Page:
The new “it girls” of fashion and music: ladies over 60

Published October 25, 2016 by lagmen
Models Gigi Hadid (L) and Lauren Hutton present creations at the Bottega Veneta Spring/Summer 2017 show in Milan, Italy.

The silver economy is on the rise.

Marketers are increasingly targeting the world’s fastest growing consumer group, people over 60, and it’s fueling a transformation in fashion and entertainment: old ladies are booking gigs like crazy. Women who once would have been considered too old for show biz are working it.

Punk poetess Patti Smith, 69, rose to fame in the seventies and played a goth music festival on Oct. 22 after telling it like it is about big bootie and good at a fundraiser with Alicia Keyes days earlier. Literary giant Joan Didion began modeling for the fashion house Celine at 80. Meanwhile, Lily Tomlin, 78, and Jane Fonda, 77, are killing comedically on the Netflix series Grace and Frankie. Jessica Lange examined aging in chilling performances on American Horror Story before becoming the face of Marc Jacobs Beauty at 64. Actress Helen Mirren turned makeup model for L’Oreal at 64, too. Supermodel Iman started a cosmetics line in the 1990s and, at 61, is still stunning as the brand’s brains and face. The list goes on.

For businesses, choosing representatives in their 60s and well beyond makes dollars and cents, euros and yen. Worldwide, the number of people over 60 grew from 600 to 800 million between 2000 and 2010. By 2050, the global elderly will reach 2 billion, so it’s worth targeting them as a consumer market, especially women with increasing economic power.

Meanwhile, young people have struggled to make money of late, and aren’t exactly dropping thousands of dollars on high end fashion. That’s why the houses of Louis Vuitton, Saint Laurent, Kate Spade, and many more have all hired models long past the traditional prime, aligning the faces of their representatives more closely with those who can afford their products. “We exist in a post-recessionary world and the millennial generation is more challenged in terms of its buying ability, ” New York Times fashion columnist Vanessa Friedman told AdWeek. “There is a certain economic imperative.”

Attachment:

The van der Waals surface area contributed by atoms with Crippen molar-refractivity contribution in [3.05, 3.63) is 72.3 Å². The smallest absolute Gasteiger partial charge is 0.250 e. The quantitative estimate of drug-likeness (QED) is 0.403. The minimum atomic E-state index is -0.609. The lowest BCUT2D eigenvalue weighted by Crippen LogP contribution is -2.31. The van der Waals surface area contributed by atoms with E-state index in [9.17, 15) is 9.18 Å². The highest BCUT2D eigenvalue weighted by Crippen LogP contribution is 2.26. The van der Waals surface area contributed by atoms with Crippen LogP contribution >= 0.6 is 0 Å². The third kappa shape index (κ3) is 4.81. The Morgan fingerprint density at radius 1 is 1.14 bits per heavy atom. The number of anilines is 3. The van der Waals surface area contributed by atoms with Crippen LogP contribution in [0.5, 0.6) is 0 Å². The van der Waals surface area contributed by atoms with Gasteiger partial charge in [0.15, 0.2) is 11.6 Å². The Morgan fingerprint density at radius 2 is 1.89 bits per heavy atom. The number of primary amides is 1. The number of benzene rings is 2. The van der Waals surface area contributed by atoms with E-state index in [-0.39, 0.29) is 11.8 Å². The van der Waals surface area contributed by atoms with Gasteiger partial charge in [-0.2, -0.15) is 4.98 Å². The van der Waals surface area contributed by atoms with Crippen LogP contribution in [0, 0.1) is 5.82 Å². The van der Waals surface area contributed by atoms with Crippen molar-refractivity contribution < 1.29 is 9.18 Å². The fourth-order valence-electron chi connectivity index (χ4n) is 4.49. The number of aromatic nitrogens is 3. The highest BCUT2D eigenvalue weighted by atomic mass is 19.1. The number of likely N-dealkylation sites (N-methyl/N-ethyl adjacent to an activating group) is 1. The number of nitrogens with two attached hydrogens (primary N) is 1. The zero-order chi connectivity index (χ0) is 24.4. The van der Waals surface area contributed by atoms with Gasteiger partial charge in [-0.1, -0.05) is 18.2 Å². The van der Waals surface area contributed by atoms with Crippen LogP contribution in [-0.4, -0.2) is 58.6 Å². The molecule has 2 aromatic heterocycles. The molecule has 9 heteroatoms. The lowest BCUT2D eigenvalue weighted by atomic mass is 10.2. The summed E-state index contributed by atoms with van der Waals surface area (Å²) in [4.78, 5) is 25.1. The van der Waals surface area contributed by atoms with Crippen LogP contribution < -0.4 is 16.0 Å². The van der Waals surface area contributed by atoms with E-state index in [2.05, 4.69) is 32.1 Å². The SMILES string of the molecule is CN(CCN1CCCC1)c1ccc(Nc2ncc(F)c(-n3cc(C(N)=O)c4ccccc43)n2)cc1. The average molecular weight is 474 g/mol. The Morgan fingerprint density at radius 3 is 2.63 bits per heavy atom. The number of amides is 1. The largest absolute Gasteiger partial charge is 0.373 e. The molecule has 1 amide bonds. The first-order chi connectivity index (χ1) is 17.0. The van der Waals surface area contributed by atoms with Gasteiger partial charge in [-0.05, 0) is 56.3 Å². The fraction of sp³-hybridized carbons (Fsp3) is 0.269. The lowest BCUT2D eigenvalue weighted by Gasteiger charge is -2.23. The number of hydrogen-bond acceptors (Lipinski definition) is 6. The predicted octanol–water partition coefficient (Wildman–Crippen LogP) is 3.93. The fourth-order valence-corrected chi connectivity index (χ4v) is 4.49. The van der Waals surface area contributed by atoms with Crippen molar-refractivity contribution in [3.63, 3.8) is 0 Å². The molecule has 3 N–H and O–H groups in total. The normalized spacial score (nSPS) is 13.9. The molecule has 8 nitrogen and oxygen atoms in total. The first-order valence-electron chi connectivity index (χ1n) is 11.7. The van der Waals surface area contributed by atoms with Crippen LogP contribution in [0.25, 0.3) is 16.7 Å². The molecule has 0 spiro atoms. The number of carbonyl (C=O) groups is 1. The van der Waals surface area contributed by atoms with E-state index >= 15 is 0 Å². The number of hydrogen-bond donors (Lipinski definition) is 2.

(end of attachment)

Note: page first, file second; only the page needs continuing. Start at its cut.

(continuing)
But with this imperative come adjustments for all participants, young and old, as fashion is physical work. The 1970s supermodel-turned-actress Lauren Hutton, now 72, walked the runway for Bottega Veneta’s Spring/Summer 2017 show in a classic camel trench, holding the arm of 21-year-old supermodel Gigi Hadid (in futuristic pink pajamas). The spontaneous pairing was a hit with the fashion press but born of desperation. The room was dark and Hutton’s heels high, so despite making it down the runway once, she refused to do a second go alone. The model explained to paparazzi after the show, “I said, ‘I can’t. I’ll have to hold onto Gigi,’ and that’s how it worked.”

Designer Betsey Johnson is 74 years old and opened her first shop in New York in 1969; today, women of all ages wear the brand, and on Nov. 4 this year she’ll release an accessories line with Dreamworks for the animated movie Trolls. “It’s wild,” she says. “There are three generations now…the grandmas and their offspring and their offspring.”

The thought behind Grace and Frankie, Fonda told Vogue, was to give a “cultural face to aging.” She wants women to be hopeful about growing old. It’s clearly hit on something; the series was just renewed for a third season.

Fonda’s efforts and those of other icons seem to be working on all ages. Gray is now a hair color of choice for younger stars like Kylie Jenner and Lady Gaga, and the wisdom of grand dames is being sought by style bloggers on the streets. Old is now new and cool, which bodes well for an aging global population.

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